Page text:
I agree. And so do Gordo, David Blake, L'Oreal, Niamh, Deanna, Neil, Ruth, Jo...the cheque's in the post

Hero
GordoFebruary 10th 2014.

in yer dreams

Hero
RevaulxJune 6th 2014.

Absolutely!

poppyFebruary 10th 2014.

I can't think that any body in Manchester's planning departments from the post-war period had, or has, any empathy with the history or Manchester. All you have to do is look at the concrete centre.

1 Response: Reply To This...
Jonathan SchofieldFebruary 10th 2014.

Poppy, to be fair, lots and lots of glorious buildings have survived and lots of excellent buildings have been built. All cities will lose buildings: to lose the Assize Courts and the Post Office for example was foolish, but the Civil Justice Centre, the CIS and 1 Angel Square shows that a sense of the grandiose still exists.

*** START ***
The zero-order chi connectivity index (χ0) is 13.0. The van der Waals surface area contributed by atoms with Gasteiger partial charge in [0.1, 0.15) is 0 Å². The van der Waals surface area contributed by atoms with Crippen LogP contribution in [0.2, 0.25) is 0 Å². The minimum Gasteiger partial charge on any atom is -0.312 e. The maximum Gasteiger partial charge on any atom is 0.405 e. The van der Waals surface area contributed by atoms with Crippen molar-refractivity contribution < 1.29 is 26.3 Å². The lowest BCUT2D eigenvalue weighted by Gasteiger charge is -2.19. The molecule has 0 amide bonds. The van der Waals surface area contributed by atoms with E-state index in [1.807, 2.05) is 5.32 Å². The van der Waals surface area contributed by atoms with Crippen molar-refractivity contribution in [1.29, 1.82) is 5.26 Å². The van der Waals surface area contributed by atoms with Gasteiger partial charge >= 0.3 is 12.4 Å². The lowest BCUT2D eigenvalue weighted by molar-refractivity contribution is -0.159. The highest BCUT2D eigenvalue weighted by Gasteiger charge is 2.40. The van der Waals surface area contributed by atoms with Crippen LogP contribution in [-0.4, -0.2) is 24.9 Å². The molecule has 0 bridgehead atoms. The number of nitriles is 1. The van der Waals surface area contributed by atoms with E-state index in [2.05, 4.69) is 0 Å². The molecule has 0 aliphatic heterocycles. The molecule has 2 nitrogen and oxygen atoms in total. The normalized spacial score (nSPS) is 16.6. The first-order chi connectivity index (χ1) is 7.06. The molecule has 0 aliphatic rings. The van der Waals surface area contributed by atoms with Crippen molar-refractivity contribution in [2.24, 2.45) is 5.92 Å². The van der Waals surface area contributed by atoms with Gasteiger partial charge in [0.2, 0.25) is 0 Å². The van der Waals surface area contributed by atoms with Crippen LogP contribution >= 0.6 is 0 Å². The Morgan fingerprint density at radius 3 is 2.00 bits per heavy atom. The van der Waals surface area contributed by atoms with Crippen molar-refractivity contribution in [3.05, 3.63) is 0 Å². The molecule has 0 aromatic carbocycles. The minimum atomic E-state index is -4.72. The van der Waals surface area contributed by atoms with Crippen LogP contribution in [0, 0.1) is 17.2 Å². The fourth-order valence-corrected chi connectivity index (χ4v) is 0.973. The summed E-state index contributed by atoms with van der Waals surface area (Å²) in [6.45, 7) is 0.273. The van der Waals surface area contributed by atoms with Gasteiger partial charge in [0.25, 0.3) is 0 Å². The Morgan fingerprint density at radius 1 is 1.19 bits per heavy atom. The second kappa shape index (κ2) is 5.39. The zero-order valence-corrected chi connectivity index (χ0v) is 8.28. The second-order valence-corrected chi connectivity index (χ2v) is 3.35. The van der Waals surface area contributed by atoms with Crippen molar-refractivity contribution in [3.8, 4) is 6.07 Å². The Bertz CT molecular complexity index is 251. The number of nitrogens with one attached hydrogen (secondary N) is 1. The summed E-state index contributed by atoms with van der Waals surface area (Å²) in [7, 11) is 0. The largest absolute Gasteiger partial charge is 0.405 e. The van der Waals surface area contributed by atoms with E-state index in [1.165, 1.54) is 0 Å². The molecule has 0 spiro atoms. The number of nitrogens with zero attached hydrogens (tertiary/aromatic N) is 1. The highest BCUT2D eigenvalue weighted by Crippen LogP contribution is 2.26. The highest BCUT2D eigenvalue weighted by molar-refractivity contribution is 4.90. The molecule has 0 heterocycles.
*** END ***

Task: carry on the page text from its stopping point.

AnonymousFebruary 10th 2014.

Any surviving images of York House from the front?

1 Response: Reply To This...
Hero
RevaulxJune 6th 2014.

As far as I can remember the front was fairly run of the mill. The back was amazing though

Hero
Andrew SpinozaFebruary 11th 2014.

A bloomin' fascinating read. Utterly riveting. Top marks, Schofield, you'll make head boy one day mark my words. Talking of York House, isn't there a similar styled (but red brick) stepped back affair near between Shudehill and the Co-op? Or maybe that's gone the way of the wrecking ball now?

Voice of the Ironing BroadFebruary 11th 2014.